Budgets are no longer unchanging entities. In the midst of the information age, with transactions moving faster, business spanning the globe, and technology providing helpful tools to re-plan and re-think budgets, many small businesses are adopting a new way of thinking about their financials.
Conventional budgeting wisdom offered this guidance to small business owners: create a budget and don’t stray from it. An article from CFO Magazine points out that traditional budgeting is expensive, time-consuming, and quickly becomes out-of-date within a few months.
The benefits of rolling forecasting are vast, but overall, the methodology allows small (and large) businesses greater ability to adapt to what many people say is a volatile financial environment. Rather than rely on a set annual forecast for the budget, it is a method that enables a company to continuously update their financial plan on a day-by-day basis to fit challenges or opportunities that arise.
If your small business is ready for a new way to think about budgeting, consider three key benefits of rolling forecasting and flexible budgeting:
- It allows you to see past the present fiscal year. Companies can see past the immediate future and think about long-term financial goals. Rolling forecasting is a continual model that adds future periods as time continues – so once a month has passed, an extra month is added to the rolling forecast period. Therefore, the company never reaches “the end” of the budget period.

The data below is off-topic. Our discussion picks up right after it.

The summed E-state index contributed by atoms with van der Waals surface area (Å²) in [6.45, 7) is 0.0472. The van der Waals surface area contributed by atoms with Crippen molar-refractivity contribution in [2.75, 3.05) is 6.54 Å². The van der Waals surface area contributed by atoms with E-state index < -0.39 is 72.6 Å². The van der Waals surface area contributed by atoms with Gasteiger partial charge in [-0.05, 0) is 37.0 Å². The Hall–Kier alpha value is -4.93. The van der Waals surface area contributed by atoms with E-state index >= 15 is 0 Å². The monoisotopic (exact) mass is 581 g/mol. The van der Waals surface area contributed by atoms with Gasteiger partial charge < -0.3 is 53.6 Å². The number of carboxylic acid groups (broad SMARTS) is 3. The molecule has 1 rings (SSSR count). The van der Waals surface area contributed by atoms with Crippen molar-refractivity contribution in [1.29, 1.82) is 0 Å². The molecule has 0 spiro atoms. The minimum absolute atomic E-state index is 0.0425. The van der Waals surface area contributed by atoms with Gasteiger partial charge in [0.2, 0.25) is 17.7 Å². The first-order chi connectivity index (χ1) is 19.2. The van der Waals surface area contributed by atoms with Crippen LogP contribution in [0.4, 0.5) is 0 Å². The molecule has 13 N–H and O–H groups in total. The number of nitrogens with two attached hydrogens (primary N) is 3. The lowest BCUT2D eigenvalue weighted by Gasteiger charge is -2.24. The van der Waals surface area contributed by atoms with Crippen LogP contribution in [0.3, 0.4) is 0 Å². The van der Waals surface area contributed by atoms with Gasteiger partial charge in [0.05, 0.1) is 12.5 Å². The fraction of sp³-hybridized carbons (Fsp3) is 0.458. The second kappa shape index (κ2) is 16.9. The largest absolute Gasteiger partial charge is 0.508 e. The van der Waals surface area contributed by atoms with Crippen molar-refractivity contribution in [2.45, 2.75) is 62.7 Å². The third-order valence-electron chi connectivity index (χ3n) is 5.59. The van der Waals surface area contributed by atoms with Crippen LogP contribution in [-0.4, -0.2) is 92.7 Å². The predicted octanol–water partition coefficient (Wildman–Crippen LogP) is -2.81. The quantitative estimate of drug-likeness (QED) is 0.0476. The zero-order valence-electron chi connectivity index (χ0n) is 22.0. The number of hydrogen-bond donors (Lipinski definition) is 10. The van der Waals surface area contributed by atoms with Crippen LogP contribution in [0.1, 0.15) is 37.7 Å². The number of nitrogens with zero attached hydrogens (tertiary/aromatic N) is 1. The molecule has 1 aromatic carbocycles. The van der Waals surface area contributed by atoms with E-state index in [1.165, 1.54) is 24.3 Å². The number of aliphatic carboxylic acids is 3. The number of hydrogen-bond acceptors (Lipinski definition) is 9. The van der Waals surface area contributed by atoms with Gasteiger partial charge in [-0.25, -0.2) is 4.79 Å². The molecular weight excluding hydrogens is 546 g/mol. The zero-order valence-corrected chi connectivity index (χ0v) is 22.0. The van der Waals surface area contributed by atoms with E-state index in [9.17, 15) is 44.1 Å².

- It allows for uncertainty. Budgets always make assumptions about a year’s success and many factors that you can’t control. Rolling forecasting allows for a business to get some things wrong and regroup. Business conditions are constantly changing, and in uncertain economic times, businesses need the leeway to be wrong, and the wiggle room to make changes.
- It keeps your data relevant. By focusing on the metrics that drive decision-making and analysis, companies have a better idea of the company’s present situation and don’t get bogged down in irrelevant data.
- It keeps strategy close. Rolling forecasting allows financial managers to analyze strategy constantly and envision scenarios that create new goals and targets.
- It provides a reality check. Budget owners can quickly get a sense for where the budget is at. Rather than adjust numbers to simply meet a year-end goal, budget owners can make decisions based on the company’s present situation and future goals.Ultimately, it allows for innovation.
With many financial managers switching the way they think about budgeting, a small company would be wise to consider rolling forecasting rather than a fixed, traditional budget.
Financial Growth Chart Photo via Shutterstock
About The Guest Author: Brooke McDonald is a writer and blogger for California-based Spicer-Baer Associates, creators of My Department Plan, business budgeting software to help departments effectively track, plan, and report their financial data.